Document Type



Doctor of Philosophy (PhD)


Public Health

First Advisor's Name

Elena Bastida

First Advisor's Committee Title

Committee Chair

Second Advisor's Name

H. Virginia McCoy

Second Advisor's Committee Title

Committee Member

Third Advisor's Name

Consuelo Beck-Sague

Third Advisor's Committee Title

Committee Member

Fourth Advisor's Name

Mario De La Rosa

Fourth Advisor's Committee Title

Committee Member

Fifth Advisor's Name

Silvia E. Rabionet

Fifth Advisor's Committee Title

Committee Member


Adolescents, Puerto Rico, HIV perinatally infected, interpretative phenomenological analysis (IPA), family, antiretroviral therapy (ART), disclosure

Date of Defense



The effectiveness of antiretroviral therapy (ART) transformed the pediatric HIV epidemic. The disease changed significantly over the course of three decades: while early in the epidemic it was almost always fatal, it has become a chronic condition.

This study examined how perinatally-infected youth experience the impact of HIV in their lives. A qualitative study using interpretative phenomenological analysis (IPA) was conducted. Twenty in-depth interviews were carried out among 12 women and 8 men aged 18 to 30 years in Puerto Rico. These were conducted in Spanish, audio-recorded, transcribed and translated into English. While narrating their experiences, participants were interpreting what the situation meant to them and how they make sense of it.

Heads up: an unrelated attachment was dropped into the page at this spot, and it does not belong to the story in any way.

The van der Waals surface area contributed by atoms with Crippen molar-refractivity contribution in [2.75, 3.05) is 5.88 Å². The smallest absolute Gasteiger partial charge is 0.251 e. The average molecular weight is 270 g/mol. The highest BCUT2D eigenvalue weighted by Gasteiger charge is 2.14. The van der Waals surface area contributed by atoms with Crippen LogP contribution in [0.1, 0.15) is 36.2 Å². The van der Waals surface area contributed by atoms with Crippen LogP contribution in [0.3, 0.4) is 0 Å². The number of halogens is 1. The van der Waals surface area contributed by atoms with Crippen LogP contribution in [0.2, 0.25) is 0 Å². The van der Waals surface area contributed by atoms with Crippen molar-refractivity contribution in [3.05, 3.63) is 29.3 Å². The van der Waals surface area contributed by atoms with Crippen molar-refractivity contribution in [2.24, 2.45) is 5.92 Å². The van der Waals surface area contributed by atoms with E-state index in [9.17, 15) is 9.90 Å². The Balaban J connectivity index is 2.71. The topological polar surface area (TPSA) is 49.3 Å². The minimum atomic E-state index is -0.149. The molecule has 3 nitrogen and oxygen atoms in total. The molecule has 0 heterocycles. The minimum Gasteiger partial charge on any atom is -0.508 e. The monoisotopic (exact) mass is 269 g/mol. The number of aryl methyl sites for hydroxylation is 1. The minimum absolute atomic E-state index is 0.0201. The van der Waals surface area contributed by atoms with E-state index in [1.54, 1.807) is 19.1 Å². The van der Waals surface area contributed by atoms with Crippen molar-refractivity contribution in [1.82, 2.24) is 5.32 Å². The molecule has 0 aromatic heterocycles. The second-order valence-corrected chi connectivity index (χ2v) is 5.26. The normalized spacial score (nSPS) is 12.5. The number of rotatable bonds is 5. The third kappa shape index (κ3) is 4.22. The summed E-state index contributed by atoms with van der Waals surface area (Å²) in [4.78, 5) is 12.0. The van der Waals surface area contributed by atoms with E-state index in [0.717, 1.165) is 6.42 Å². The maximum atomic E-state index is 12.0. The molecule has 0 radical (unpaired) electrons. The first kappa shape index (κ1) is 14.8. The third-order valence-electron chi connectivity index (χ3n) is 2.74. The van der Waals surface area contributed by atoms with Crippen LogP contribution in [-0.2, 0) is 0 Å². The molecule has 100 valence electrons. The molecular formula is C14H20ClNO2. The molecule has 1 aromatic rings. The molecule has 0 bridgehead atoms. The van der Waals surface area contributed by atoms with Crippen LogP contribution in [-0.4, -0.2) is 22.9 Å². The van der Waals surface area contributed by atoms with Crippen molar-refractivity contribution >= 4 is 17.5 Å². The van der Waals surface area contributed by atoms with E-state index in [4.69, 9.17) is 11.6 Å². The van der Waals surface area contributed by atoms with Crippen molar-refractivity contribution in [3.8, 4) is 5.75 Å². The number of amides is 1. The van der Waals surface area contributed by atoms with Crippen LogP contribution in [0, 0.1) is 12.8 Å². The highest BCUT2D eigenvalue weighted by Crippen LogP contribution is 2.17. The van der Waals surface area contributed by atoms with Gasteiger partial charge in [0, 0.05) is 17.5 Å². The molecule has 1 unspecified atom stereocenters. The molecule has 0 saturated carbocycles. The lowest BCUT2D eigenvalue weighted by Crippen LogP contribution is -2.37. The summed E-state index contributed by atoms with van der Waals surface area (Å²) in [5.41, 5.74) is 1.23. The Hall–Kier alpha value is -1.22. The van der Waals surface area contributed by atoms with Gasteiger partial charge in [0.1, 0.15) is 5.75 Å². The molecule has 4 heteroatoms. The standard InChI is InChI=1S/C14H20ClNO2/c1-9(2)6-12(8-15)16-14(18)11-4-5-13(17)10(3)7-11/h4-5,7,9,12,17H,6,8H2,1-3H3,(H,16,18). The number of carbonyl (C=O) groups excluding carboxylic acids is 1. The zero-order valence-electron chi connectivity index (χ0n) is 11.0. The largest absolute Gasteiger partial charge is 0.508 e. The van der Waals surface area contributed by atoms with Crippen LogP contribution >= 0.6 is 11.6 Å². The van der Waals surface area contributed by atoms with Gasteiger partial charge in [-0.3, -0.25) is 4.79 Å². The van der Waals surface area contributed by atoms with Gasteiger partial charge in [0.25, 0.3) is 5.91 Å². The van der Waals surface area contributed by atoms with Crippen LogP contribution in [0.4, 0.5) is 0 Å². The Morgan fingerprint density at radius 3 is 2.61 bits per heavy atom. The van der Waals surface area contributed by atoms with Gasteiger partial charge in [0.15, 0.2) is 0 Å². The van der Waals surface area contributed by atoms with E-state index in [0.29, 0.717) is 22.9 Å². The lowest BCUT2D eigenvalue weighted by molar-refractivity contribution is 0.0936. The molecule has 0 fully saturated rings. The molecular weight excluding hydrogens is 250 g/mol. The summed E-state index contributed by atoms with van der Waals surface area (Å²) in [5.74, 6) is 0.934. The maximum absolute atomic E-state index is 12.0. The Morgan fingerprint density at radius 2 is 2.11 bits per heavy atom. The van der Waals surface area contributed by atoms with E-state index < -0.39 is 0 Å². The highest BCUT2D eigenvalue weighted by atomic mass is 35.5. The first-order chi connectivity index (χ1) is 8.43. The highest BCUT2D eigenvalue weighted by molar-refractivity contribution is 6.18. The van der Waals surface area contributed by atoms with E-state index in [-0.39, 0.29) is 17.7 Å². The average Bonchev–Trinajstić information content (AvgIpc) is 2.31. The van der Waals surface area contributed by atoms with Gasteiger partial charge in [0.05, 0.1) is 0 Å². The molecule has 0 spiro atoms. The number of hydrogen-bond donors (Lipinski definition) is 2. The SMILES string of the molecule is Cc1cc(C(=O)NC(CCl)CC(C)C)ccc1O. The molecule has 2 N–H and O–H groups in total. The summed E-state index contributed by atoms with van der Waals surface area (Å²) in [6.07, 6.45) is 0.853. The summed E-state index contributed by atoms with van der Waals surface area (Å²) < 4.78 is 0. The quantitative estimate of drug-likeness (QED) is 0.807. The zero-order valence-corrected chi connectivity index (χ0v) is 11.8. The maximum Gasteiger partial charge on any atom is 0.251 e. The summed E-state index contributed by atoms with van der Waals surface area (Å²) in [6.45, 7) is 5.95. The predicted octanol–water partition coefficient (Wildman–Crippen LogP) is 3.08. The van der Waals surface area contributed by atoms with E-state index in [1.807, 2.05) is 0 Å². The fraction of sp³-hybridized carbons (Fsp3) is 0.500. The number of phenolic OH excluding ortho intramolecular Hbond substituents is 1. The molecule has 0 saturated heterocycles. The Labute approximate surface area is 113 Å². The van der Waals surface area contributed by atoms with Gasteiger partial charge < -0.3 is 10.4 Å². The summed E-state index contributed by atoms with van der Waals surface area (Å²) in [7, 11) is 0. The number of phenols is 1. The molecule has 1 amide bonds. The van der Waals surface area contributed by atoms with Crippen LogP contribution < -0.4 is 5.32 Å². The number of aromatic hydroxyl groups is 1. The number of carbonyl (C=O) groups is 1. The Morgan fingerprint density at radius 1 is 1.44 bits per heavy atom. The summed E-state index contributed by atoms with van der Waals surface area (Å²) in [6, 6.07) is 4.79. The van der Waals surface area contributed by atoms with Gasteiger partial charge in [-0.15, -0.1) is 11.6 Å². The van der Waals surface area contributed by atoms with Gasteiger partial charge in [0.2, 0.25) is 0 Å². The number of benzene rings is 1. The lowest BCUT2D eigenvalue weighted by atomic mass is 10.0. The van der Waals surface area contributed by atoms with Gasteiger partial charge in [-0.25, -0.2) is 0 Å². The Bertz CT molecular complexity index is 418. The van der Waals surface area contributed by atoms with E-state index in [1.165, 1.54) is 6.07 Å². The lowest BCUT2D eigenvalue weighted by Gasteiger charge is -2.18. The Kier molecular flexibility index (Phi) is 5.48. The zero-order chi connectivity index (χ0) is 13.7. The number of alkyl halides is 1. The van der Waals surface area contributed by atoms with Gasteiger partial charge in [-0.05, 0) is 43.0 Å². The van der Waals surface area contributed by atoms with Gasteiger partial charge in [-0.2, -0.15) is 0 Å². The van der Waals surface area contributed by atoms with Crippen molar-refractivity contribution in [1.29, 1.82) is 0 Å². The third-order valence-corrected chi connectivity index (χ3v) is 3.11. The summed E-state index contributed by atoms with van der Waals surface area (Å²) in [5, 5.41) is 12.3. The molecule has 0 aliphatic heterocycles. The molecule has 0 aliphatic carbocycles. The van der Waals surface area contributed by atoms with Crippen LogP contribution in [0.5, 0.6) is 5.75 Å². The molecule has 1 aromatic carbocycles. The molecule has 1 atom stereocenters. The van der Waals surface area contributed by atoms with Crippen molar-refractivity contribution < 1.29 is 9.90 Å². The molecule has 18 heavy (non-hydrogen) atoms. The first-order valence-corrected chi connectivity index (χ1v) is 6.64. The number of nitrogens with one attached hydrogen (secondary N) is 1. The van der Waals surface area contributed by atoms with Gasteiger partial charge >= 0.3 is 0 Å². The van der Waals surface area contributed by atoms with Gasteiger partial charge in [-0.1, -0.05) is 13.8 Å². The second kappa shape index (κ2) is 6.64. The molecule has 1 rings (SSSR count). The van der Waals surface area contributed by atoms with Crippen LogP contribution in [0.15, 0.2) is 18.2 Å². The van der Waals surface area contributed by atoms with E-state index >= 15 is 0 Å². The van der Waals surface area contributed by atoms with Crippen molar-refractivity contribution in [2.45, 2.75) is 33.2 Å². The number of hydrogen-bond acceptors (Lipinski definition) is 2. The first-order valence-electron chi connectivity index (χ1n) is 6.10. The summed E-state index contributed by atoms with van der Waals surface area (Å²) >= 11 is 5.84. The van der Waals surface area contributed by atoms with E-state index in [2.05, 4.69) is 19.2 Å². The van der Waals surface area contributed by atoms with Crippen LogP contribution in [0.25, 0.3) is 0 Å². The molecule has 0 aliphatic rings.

Three topics emerged: (1) perception and response to treatment and illness, particularly their lived experiences with ART; (2) disclosure experiences; and (3) family matters. Most participants challenged their therapy, in most cases to force their caregivers to disclose their status. Problems with adherence were attributed to busy schedules or forgetfulness. Participants experienced the disfiguring adverse effects of ART, which they endured for years without being informed that ART was the cause of these. Participants’ experiences with disclosure demonstrated the importance of validating them as individuals capable of managing their health. The paternalistic approach of withholding their diagnosis to spare them suffering resulted in increased anxiety. Participants acknowledged the difficulties of revealing their HIV status to their partners. They referred to family and friends as essential in coping with HIV. However, some encountered discrimination and stigma within their families. Participants who had suffered the loss of their parents found other parental figures such as adoptive parents or other family members. Most participants expressed a desire to have children.

Perinatally HIV-infected youth will require health services for the rest of their lives. The adult health care into which they transition should consider their needs and journey. Services should consider including family members. This study underscores the need for improved access to mental health services. It is also essential to transcend medical treatment and develop a broader perspective of health care. Health care services should include reproductive decision-making counselling services.





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